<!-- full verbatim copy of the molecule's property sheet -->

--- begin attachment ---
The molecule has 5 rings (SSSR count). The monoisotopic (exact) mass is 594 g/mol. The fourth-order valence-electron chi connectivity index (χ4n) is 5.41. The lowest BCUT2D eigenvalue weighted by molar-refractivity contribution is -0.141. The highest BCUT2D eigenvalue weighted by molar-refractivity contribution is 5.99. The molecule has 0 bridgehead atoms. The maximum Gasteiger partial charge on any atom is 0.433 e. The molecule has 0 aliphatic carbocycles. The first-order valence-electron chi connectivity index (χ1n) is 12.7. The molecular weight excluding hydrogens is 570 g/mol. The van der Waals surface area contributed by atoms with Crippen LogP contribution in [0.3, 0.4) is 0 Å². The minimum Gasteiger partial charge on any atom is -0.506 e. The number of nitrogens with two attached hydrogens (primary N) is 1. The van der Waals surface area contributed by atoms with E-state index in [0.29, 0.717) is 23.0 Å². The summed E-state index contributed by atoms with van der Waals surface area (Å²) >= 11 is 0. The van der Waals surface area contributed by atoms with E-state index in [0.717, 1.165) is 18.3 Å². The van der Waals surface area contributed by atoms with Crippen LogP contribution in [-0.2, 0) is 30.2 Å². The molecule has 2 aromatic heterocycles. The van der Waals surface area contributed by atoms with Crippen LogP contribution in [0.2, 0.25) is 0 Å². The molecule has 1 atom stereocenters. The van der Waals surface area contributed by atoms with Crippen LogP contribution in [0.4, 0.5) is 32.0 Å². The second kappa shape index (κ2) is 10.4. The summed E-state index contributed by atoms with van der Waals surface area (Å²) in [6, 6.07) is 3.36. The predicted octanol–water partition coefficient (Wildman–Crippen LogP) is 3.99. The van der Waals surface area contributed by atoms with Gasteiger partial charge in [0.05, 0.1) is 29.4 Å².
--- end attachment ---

The molecule has 5 rings (SSSR count). The monoisotopic (exact) mass is 594 g/mol. The fourth-order valence-electron chi connectivity index (χ4n) is 5.41. The lowest BCUT2D eigenvalue weighted by molar-refractivity contribution is -0.141. The highest BCUT2D eigenvalue weighted by molar-refractivity contribution is 5.99. The molecule has 0 bridgehead atoms. The maximum Gasteiger partial charge on any atom is 0.433 e. The molecule has 0 aliphatic carbocycles. The first-order valence-electron chi connectivity index (χ1n) is 12.7. The molecular weight excluding hydrogens is 570 g/mol. The van der Waals surface area contributed by atoms with Crippen LogP contribution in [0.3, 0.4) is 0 Å². The minimum Gasteiger partial charge on any atom is -0.506 e. The number of nitrogens with two attached hydrogens (primary N) is 1. The van der Waals surface area contributed by atoms with E-state index in [0.29, 0.717) is 23.0 Å². The summed E-state index contributed by atoms with van der Waals surface area (Å²) >= 11 is 0. The van der Waals surface area contributed by atoms with E-state index in [0.717, 1.165) is 18.3 Å². The van der Waals surface area contributed by atoms with Crippen LogP contribution in [-0.2, 0) is 30.2 Å². The molecule has 2 aromatic heterocycles. The van der Waals surface area contributed by atoms with Crippen LogP contribution in [0.2, 0.25) is 0 Å². The molecule has 1 atom stereocenters. The van der Waals surface area contributed by atoms with Crippen LogP contribution in [0.4, 0.5) is 32.0 Å². The second kappa shape index (κ2) is 10.4. The summed E-state index contributed by atoms with van der Waals surface area (Å²) in [6, 6.07) is 3.36. The predicted octanol–water partition coefficient (Wildman–Crippen LogP) is 3.99. The van der Waals surface area contributed by atoms with Gasteiger partial charge in [0.05, 0.1) is 29.4 Å².